So far the commentary on Andrew Leigh's Choosing Openness has come largely from an economic perspective, but Andrew Leigh is a politician, and his book (the opening chapter in particular) makes some important arguments about the state of politics in Australia and in other democracies. Moreover, many of the comments made in the Interpreter debate-series on Choosing Openness suggest at least implicit agreement with Leigh's political argument. This deserves attention.
At the core of the book is the premise that 'openness' in its three key dimensions - free trade, a generous and liberal migration program, and a relatively open foreign-investment regime - is under threat from populism, which Leigh defines as 'the idea that politics is a conflict between the pure mass of people and a small vile elite'.
The present wave of populism is right-wing, writes Leigh, and is marked by four key characteristics: slow growth in living standards; rapid social changes; shrewd populist leaders; and a loss of faith in mainstream centrist political parties. Leigh also writes about the place of religious and racial bigotry in the modern populist movement though, wisely, he does not place too much weight on it. As he points out, racism in the US has generally diminished over the last half-century, and it can be safely said that this is true of Australia and other Western democracies too. Moreover, the idea that Donald Trump's election in the US indicates a substantial rise in xenophobia has to contend with the fact of Obama's presidency. No doubt there is plenty of racism in the US, but why assume it is growing when this is the same nation that elected a black, liberal Democrat with the middle name Hussein as its president, and then returned him to office?
My comments focus only on the last of the four factors nominated by Leigh: the loss of faith in centrist political parties. Rather than being a subset of the larger problem of populism, I would give this factor more independent weight; in fact, a case can be made that the decline of mainstream parties is the major drama of our times in Western politics, one that threatens to overwhelm the economic agenda Leigh lays out in Choosing Openness.
Leigh refers at various points in his book to a backlash against openness and a rise in populism, and on one level these claims are not controversial. Despite the fact that far-right parties did not do quite as well as was feared in the recent French and Dutch elections, non-mainstream parties with populist characteristics are clearly on the rise in terms of their voting share and parliamentary representation in many European countries. The same might be said of the US and Australia. But whether the rise of populist parties reflects a rise in populist sentiment is less clear. In fact, a solid case has been made that levels of populist sentiment in Europe are actually pretty static. It’s just that populist parties are better organised than they used to be.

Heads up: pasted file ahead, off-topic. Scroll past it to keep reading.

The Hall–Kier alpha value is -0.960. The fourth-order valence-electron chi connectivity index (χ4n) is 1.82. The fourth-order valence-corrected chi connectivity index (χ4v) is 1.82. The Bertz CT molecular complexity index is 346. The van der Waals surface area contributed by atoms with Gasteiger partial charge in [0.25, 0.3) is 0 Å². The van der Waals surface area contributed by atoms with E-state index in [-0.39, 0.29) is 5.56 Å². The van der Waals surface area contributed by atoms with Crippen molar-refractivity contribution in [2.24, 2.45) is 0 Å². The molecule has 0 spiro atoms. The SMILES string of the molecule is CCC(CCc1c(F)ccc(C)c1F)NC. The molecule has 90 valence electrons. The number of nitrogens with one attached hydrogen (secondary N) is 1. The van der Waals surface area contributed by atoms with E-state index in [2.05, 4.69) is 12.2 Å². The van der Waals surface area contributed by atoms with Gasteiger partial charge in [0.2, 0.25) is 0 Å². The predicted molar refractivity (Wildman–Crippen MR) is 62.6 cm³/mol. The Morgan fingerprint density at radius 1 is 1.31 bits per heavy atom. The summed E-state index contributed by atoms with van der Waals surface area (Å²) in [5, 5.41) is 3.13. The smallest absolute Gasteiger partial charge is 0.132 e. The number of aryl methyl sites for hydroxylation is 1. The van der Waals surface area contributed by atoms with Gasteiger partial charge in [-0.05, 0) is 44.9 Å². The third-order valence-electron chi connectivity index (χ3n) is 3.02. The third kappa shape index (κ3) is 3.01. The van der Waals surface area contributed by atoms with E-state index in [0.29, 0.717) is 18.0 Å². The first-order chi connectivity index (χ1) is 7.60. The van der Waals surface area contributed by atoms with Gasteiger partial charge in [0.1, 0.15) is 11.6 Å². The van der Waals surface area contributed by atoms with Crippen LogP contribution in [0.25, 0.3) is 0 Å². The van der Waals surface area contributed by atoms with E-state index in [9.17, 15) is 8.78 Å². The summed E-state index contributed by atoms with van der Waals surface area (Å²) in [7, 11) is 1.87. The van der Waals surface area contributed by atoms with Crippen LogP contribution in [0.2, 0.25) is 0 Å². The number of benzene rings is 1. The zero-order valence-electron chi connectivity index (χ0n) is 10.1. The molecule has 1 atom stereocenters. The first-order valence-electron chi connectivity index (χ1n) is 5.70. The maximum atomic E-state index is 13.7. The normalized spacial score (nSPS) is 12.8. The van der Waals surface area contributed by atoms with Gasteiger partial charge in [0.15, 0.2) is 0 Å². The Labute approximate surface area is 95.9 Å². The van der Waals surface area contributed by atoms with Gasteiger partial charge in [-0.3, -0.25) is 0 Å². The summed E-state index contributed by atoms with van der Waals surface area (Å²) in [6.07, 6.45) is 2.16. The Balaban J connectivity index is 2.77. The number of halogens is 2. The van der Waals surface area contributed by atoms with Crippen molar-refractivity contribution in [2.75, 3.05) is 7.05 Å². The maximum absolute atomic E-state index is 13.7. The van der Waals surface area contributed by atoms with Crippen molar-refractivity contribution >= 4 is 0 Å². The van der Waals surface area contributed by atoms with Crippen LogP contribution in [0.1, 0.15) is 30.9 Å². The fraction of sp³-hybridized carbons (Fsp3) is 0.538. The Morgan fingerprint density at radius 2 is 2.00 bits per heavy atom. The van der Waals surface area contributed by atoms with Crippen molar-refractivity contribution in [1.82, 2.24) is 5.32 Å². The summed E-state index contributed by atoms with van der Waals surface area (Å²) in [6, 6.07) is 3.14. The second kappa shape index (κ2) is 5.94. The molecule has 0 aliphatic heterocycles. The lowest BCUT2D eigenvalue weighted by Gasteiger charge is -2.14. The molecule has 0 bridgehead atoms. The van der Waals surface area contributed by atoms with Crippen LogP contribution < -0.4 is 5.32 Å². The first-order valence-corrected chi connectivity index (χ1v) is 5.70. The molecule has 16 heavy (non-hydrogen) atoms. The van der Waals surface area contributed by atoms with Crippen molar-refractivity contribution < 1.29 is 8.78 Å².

Moreover, what has really changed in Europe, and indeed around the Western world, is the power of established political parties, parties that used to co-opt or suppress populist sentiment. All over the Western world, traditional political parties, formed in the era of large-scale unionism and widespread religious observance, are declining because they no longer represent a definable social and economic base. In Australia, the decline in unionism is the major factor. Union membership has been dropping for decades, thanks largely to the steady transformation of the Australian economy away from blue-collar jobs. The Labor Party, of course, was formed expressely to represent the interests of unions, so it is no surprise that its membership, and its share of the primary vote, has dropped steadily also. It is perhaps more surprising that the Liberal Party's membership and primary vote should also have gone backwards over the last few decades, yet that is the case too. After all, you would think that the decline of the Labor Party might encourage Liberal supporters to double down. But then again, the Liberal Party was formed largely to oppose the Labor Party and the union movement, so perhaps Liberal supporters slowly left the field of battle when they felt the war was won.